Here, the essence of the second missing problem becomes apparent. This problem and the solvability problem of the money circulation equation seems to be the same problems grasped from different viewpoints. The cause of the second missing problem is sure to proceed from the lack of the consideration of time irreversible disposal. As is the case for the solvability problem of the money circulation equation, the second missing problem is presumed to be solved if we incorporate the disposal irreversible principle into the budget constraint.

Previously, we pointed out a strange situation which can occur in the case of entire reflux. It was a situation in which revenue is positive even though the beginning money and the end money are both zero. We guessed that this situation shows that revenue can be realized even if money does not exist, but this guess is wrong in the case that time reversible disposal is permitted. In this case, money can circulate infinitely in a temporally closed place. Therefore, money can exist even if the beginning money and the end money are both zero. We tend to think that this situation is strange, but such a tendency is formed because we usually make the subconscious assumption that money is disposed time irreversibly^{16}.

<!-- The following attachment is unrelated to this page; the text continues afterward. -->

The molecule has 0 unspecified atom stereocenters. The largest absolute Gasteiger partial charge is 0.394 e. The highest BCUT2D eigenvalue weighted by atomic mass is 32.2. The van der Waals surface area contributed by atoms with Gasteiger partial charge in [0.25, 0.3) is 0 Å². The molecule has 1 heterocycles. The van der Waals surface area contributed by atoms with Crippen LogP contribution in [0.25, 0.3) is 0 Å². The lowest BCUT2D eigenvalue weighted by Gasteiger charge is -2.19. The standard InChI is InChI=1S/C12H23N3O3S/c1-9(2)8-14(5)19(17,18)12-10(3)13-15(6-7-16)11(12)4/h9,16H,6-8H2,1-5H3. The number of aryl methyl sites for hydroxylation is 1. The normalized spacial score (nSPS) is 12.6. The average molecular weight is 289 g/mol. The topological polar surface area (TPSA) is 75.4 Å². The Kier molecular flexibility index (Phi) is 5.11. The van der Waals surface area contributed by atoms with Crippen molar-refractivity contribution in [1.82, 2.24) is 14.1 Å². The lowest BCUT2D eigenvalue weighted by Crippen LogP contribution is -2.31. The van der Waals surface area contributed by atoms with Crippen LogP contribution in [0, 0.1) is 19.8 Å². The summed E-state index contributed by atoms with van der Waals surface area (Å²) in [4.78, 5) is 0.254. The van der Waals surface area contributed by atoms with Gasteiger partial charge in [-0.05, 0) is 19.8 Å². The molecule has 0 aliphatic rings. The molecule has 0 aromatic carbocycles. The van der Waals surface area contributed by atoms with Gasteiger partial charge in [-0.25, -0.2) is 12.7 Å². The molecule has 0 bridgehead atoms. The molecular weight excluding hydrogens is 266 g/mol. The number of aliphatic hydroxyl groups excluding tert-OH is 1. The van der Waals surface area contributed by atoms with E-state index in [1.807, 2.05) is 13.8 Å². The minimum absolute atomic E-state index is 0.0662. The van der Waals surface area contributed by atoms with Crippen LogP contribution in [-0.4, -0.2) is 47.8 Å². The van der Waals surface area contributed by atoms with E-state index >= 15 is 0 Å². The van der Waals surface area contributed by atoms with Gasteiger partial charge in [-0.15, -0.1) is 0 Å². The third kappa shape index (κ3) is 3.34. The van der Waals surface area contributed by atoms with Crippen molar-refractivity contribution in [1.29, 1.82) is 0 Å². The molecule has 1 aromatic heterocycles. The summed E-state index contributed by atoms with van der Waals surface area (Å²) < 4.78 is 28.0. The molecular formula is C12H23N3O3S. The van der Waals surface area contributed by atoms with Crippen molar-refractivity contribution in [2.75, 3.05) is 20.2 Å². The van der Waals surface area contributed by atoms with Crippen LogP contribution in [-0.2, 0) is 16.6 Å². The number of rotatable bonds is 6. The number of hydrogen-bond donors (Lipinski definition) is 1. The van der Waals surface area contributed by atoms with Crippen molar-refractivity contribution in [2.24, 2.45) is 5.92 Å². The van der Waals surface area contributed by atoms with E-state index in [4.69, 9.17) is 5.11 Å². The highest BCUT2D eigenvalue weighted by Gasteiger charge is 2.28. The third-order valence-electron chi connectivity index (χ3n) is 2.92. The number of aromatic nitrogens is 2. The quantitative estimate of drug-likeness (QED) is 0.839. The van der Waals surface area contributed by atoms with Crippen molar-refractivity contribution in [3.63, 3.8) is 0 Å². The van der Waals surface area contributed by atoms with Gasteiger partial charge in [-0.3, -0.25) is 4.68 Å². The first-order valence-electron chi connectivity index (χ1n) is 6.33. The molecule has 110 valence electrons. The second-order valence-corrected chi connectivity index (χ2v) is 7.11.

Furthermore, in Miura [1] , we have proved that time irreversible disposal causes the space-time openness condition for the result direction^{17}. The condition includes that the end money of at least one agent is positive. Hence, the first missing problem is also presumed to be solved considering time irreversibility.

A time reversible disposal of money is substantially the same as supposing that money can travel into the past. There are some physicists researching the possibility of time travel, but they only discuss its logical possibility at present. Any reliable evidence that this logical possibility can be realistic has never been shown until today^{18}.

At the end of the preceding section, we have declared that we have to inquire into a universal monetary budget constraint for the solution of the first missing problem. The disposal irreversibility principle can be regarded as one of environmental constraints, but it can possibly be a universal constraint differently from other environmental constraints mentioned in the preceding section. A constraint by time irreversible disposal seems to be suitable also from this point.